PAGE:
Meijer Store Greeter Claims He Was Fired For Leaving His Post To Help Customer Put Out A Fire


At a Meijer store in Michigan, it appears that where there’s fire, there’s an employee claiming he got fired. A store greeter says he lost his job for leaving his post, which is against the rules, but he only walked away to help a customer put out a van fire in the parking lot.


He says he figured he was doing the right thing last month even though he knew that he was violating company police, reports UpNorthLive.com, but that the customer came first in this situation.


“When the guy came in and said his dashboard was on fire I grabbed the fire extinguisher and I followed him outside and sure enough his dashboard was on fire,” he explained, adding that they were able to put out the fire quickly and he returned to his post.


As quick as that was, he claims he was called into the store director’s office later where he was suspended for his actions, and was fired later that week.


“The one supervisor told me that my heart was in the right place, but my brain wasn’t,” he said.


Meijer didn’t comment on personnel matters, instead simply saying in a statement:


“The safety of our customers and team members is a top priority at Meijer. We have a very specific protocol in place for our team members to follow when emergencies occur and we can’t allow any deviation from the policy that could put our customers or team members at risk.”


For the guy whose truck was on fire, it’s all very confusing, as his truck would’ve been completely burned if the fire had kept going, he said.


“I just think it’s ridiculous why should you be penalized for being a good Samaritan,” he said of the helpful employee. “I thought that was what we were supposed to do, you know you have somebody that is in need, don’t you help them, but I guess not.”


Though this wasn’t the first time the worker was suspended for leaving his post — he chased a shoplifter several years ago — he says he doesn’t understand how you could lose your job over such a thing. He’s currently looking for a new job.



Employee fired after helping put out van fire [UpNorthLive.com]




by Mary Beth Quirk via Consumerist

IKEA Recalls 23 Million Wall-Mounted Lamps Following Death Of Toddler

The SMILA lamps, available in 8 models, were primarily marketed for use in kids' rooms.

The SMILA lamps, available in 8 models, were primarily marketed for use in kids’ rooms.



IKEA has issued a global recall of 23 million lamps (more than 3 million in the U.S. and Canada alone) after the death of a 16-month-old child who became entangled in the lamp’s cord while in their crib, and another incident involving a 15-month-old who nearly strangled on the lamp’s cord.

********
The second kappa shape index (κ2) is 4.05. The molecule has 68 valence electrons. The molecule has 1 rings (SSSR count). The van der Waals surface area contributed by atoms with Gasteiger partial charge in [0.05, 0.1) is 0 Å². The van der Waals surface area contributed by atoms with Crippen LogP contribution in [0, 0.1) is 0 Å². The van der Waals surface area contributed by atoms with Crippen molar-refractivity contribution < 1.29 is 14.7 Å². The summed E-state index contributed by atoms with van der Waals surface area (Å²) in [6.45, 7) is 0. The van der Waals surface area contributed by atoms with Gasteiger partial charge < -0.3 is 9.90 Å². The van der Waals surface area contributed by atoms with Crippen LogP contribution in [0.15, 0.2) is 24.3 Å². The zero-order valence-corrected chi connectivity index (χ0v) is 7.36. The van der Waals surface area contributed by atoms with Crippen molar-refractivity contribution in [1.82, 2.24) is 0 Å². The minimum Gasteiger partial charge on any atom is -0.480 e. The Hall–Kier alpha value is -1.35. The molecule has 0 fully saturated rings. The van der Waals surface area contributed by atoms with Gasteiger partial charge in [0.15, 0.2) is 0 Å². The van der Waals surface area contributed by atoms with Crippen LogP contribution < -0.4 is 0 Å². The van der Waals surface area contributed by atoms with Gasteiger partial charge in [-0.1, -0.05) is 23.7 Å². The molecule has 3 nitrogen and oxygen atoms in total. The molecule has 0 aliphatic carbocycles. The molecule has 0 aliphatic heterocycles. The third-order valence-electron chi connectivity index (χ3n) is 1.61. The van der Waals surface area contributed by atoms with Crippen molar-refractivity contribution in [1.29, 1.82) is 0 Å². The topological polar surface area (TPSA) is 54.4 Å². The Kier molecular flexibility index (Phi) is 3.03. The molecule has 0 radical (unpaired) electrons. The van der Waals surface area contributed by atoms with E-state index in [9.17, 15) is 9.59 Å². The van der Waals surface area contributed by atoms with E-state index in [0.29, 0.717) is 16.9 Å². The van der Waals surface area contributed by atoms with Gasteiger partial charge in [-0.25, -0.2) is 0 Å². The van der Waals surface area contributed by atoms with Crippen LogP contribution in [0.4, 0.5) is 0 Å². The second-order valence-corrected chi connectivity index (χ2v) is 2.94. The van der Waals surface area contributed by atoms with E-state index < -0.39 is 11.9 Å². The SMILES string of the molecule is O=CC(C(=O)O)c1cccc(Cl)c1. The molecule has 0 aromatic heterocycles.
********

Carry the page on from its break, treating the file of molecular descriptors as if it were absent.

According to the Consumer Product Safety Commission, both incidents involved the children pulling the lamp cord into their cribs.


The recall covers multiple iterations of the SMILA-series wall-mounted lamps, primarily marketed for use in kids’ rooms.


The SMILA STÄRNA is the model in the shape of a blue star. The product’s article numbers are 501.944.49 or 500.108.79.


The SMILA MÅNE is the one with the yellow moon. Its article numbers are 701.944.48 or 700.108.40.


The SMILA BLOMMA looks like a pink or white flower. Its article numbers for the pink flower are 901.944.47 or 000.979.50. The white flower number is 300-746-50.


The SMILA HJÄRTA lamp is a red heart, with article numbers 202.256.59 or 801.993.13.


The SMILA BAGGE is a green bug with article numbers 101.944.46 or 700.728.71.


The SMILA SNÄCKA model is a blue seashell with article number 400-982-50.


The SMILA SJÖHÄST lamp is an orange seahorse with article number 900-982-43.


The article number is printed on the lamp’s packaging.


IKEA and CPSC say consumers should immediately stop using the recalled lamps and contact IKEA for a free repair kit that contains self-adhesive fasteners for attaching the lamp’s cord to the wall as well as safety instructions.


You can contact IKEA toll-free at (888) 966-4532 anytime for more information.




by Chris Morran via Consumerist

George Takei Seems To Be Beating Newt Gingrich In The Famous Amazon Reviewers Battle


There is a war raging in reviewer land, and it’s one you might not have noticed. BUT IT IS VERY REAL. Or at least it is to anyone taking note of which famous faces are taking the time to review things on Amazon. Because while everyone knows that George Takei is very adroit at making funnies on the Internet, Newt Gingrich is also in the reviewing ring.